Airplane trouble temporarily grounds A’s

The A's had to wait in Dallas after their charter plane for Florida was damaged during a thunderstorm

Oakland Athletics’ Marcus Semien smiles as he stand in the dugout after hitting a solo home run during the fifth inning of the team’s baseball game against the Texas Rangers in Arlington, Texas, Friday, June 7, 2019. (AP Photo/Tony Gutierrez)
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ST. PETERSBURG, Fla. — An already exhausting road trip got worse for the A’s when damage to their charter aircraft out of Texas caused about a four-hour travel delay late Sunday.

The A’s bided their time in the Texas visiting clubhouse after playing four games in a 48-hour span. They reached their St. Petersburg hotel about 4 a.m. Monday — some 15 hours before beginning a three-game series against the Tampa Bay Rays at Tropicana Field.

“We’ve having a tough trip,’’ said A’s manager Bob Melvin, whose team began the swing with a three-game series at the Angels, then played four (including a day/night double-header) at Texas said. “Hopefully we can get it all out of the way in one trip. It feels like five straight days of naps.

“The travel has gotten so good. I’m sure there were some (worse). Relative to what we usually deal with, this is as challenging a trip as I’ve been on. But I don’t have to play. I just sit here and pat guys on the back.’’

Following Sunday’s 9-8 win at the Rangers, the players were informed about the delay. During a flash thunderstorm, some mobile stairs were blown into the wing of the A’s plane.

The substitute plane came from Northern California. It was not large enough to transport all of the A’s equipment, so overnight air freight was required for the remainder.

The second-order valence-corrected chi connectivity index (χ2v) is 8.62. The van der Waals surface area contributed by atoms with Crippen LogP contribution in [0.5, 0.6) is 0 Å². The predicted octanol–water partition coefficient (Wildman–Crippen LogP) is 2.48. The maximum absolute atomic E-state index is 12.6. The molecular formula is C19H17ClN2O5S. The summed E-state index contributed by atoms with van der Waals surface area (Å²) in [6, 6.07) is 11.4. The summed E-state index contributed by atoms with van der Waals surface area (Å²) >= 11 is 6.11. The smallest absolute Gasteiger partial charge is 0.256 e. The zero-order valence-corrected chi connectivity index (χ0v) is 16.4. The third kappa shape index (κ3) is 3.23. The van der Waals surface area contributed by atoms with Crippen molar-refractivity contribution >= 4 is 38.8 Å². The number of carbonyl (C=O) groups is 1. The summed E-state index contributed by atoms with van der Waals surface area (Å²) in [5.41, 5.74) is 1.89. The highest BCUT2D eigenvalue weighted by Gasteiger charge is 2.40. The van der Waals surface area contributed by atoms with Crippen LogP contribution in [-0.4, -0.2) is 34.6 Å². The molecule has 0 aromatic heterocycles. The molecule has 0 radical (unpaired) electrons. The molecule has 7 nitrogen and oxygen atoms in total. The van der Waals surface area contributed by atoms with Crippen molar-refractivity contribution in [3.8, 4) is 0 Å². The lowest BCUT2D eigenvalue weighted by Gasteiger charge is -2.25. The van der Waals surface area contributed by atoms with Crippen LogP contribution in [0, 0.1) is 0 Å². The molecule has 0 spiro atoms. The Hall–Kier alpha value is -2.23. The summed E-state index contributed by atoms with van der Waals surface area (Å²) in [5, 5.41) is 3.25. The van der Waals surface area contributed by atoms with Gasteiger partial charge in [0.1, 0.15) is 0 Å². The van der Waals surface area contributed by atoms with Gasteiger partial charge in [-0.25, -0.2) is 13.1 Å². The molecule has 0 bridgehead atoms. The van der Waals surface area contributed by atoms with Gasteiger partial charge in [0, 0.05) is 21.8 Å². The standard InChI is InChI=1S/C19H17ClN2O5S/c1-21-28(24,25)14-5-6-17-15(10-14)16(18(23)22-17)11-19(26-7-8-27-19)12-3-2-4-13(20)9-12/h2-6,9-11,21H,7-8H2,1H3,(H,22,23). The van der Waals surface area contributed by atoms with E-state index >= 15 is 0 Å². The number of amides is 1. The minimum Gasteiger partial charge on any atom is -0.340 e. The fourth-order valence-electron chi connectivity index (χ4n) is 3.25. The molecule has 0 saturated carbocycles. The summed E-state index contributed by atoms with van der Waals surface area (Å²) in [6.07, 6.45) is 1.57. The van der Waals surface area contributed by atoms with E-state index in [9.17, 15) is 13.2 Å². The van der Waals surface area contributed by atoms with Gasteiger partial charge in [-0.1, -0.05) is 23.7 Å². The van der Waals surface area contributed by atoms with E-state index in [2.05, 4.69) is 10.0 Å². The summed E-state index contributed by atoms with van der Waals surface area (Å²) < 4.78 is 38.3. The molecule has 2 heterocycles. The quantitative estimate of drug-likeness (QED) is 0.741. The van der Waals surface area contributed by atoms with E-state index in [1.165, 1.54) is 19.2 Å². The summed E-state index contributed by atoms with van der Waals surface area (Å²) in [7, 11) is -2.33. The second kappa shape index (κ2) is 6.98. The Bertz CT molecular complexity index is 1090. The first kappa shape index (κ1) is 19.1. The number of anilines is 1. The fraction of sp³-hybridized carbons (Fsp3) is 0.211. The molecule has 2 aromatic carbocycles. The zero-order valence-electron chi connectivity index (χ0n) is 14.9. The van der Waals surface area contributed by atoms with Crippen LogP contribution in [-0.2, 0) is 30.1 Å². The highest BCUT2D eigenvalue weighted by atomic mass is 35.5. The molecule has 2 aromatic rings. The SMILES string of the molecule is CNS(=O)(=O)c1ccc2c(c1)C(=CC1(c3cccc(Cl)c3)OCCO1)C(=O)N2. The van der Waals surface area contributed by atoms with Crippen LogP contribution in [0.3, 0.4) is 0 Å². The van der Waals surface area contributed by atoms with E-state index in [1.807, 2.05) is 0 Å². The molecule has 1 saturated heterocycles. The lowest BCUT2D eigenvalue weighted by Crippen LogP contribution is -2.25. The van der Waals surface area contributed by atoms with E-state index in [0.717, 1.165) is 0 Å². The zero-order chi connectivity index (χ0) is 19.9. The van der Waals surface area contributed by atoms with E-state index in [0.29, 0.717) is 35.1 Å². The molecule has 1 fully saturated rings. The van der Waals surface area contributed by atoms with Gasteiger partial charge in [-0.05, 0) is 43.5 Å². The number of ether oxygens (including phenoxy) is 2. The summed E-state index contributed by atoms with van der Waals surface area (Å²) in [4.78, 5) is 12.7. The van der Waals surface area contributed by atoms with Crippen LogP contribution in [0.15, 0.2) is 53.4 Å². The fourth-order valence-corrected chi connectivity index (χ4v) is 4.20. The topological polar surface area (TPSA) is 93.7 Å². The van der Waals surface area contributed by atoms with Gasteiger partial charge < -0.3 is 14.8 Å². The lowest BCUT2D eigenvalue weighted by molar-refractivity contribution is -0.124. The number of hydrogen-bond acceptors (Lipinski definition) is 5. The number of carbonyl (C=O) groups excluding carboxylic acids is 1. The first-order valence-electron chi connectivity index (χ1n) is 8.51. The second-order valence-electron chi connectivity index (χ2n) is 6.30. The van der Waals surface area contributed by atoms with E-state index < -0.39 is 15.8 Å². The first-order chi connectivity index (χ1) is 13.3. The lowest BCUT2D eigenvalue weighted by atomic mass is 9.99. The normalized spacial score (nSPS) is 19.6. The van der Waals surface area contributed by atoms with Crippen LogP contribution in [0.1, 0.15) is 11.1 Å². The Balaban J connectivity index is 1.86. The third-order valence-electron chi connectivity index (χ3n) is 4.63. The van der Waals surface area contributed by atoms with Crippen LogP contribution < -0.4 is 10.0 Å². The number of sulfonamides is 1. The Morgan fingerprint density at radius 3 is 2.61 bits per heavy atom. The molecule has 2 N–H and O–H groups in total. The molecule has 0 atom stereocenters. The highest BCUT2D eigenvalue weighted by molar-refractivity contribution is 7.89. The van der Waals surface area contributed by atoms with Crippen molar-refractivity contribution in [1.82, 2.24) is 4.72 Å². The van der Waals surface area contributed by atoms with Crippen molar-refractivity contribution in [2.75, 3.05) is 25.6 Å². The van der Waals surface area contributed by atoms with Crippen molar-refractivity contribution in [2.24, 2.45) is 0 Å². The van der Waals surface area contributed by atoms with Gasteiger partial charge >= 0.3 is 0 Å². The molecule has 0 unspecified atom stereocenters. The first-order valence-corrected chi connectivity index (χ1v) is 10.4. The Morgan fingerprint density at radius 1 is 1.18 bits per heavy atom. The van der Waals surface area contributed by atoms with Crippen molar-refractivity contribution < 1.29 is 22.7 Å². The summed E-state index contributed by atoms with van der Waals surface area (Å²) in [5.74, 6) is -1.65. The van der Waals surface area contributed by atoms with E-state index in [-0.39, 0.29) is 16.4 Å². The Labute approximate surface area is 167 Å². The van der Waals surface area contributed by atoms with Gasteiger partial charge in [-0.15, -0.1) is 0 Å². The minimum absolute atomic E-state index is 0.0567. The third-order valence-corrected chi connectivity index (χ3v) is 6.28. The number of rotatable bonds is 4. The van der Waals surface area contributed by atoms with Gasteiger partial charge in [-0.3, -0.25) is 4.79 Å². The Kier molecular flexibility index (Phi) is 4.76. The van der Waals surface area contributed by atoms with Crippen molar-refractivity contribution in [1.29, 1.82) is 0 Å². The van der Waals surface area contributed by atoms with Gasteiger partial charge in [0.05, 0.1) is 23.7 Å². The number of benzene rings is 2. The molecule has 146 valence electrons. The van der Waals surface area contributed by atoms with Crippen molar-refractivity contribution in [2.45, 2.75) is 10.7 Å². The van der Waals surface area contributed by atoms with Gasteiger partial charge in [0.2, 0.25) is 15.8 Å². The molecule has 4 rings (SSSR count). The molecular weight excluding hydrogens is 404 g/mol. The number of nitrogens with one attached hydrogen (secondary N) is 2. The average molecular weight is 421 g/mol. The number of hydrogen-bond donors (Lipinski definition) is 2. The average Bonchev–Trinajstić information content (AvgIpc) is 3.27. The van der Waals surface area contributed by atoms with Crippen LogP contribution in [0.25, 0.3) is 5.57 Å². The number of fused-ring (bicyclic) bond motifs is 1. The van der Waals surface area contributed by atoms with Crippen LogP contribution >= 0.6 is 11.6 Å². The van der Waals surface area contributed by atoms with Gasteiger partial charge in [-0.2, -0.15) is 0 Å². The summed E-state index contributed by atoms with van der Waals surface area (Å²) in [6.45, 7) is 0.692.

“The whole thing could’ve been a lot worse,’’ third baseman Matt Chapman said. “I’m glad we won. We just hung out in the clubhouse, played cards, shot the bull and hung out. It wasn’t ideal, but if we can win this series (against the Rays), it’s a pretty good road trip.’’

“I think this team is embracing the adversity,’’ left fielder Robbie Grossman said. “This is major-league baseball. No other sport has as grueling a schedule as we do. It’s what you enjoy about this game. The grind and adversity of it, sure it’s a challenge. But that’s also what makes it fun, particularly when you can win.’’

 SEMIEN IS AL PLAYER OF THE WEEK

A’s shortstop Marcus Semien, who batted .419 (13-for-31) with two doubles, two home runs and nine RBIs on the trip, was selected as American League Player of the Week.

“I was kind of surprised,’’ Semien said. “You kind of assume somebody out there hit .600 or something. We’re going through a grind right now, but the goal is always to be out there every day playing well and getting better.’’

 ANDERSON’S HOMECOMING

A’s right-hander Tanner Anderson was scheduled to make his first major-league start Monday night after being called up from Triple-A Las Vegas. To make room for Anderson, the A’s sent down right-hander Ryan Dull (10.80 ERA in four appearances).

Anderson, who was acquired from the Pirates on Nov. 20, was 6-6 with a 6.26 ERA in the minors this season.

Anderson made six relief appearances with the Pirates last season, finishing 1-0 with a 6.35 ERA.

It was a homecoming. Anderson, who played at Harvard University, was a 2001 graduate of Tampa’s Plant High School, which produced Hall of Famer Wade Boggs, Mets first baseman Pete Alonso and premium Astros prospect Kyle Tucker, among other players.

Melvin said he hoped Anderson would get needed incentive from the presence of family and friends.

“Our bullpen has been challenged, so we needed (a starter),’’ Melvin said. “I know he (Anderson) is excited. We saw him a little in the spring.

“Usually you send the starter ahead (to the next site). He joined us in Texas, just in time for the delay. We’ve had a lot of great bonding opportunities lately. We should be very well-bonded at this point.’’

MEDICAL NEWS

Melvin said catcher Chris Hermann (right knee surgery), who signed as a free-agent after last season, is expected to begin a rehabilitation assignment at Las Vegas on Thursday. Hermann has been catching bullpens, while getting at-bats and working on base-running, during extended spring training.

Meanwhile, right-handed pitcher Marco Estrada (lumbar strain), another offseason free-agent acquisition, is continuing his long journey back after his April 17 placement on the injured list. Melvin said Estrada’s throwing program is up to 90 feet.

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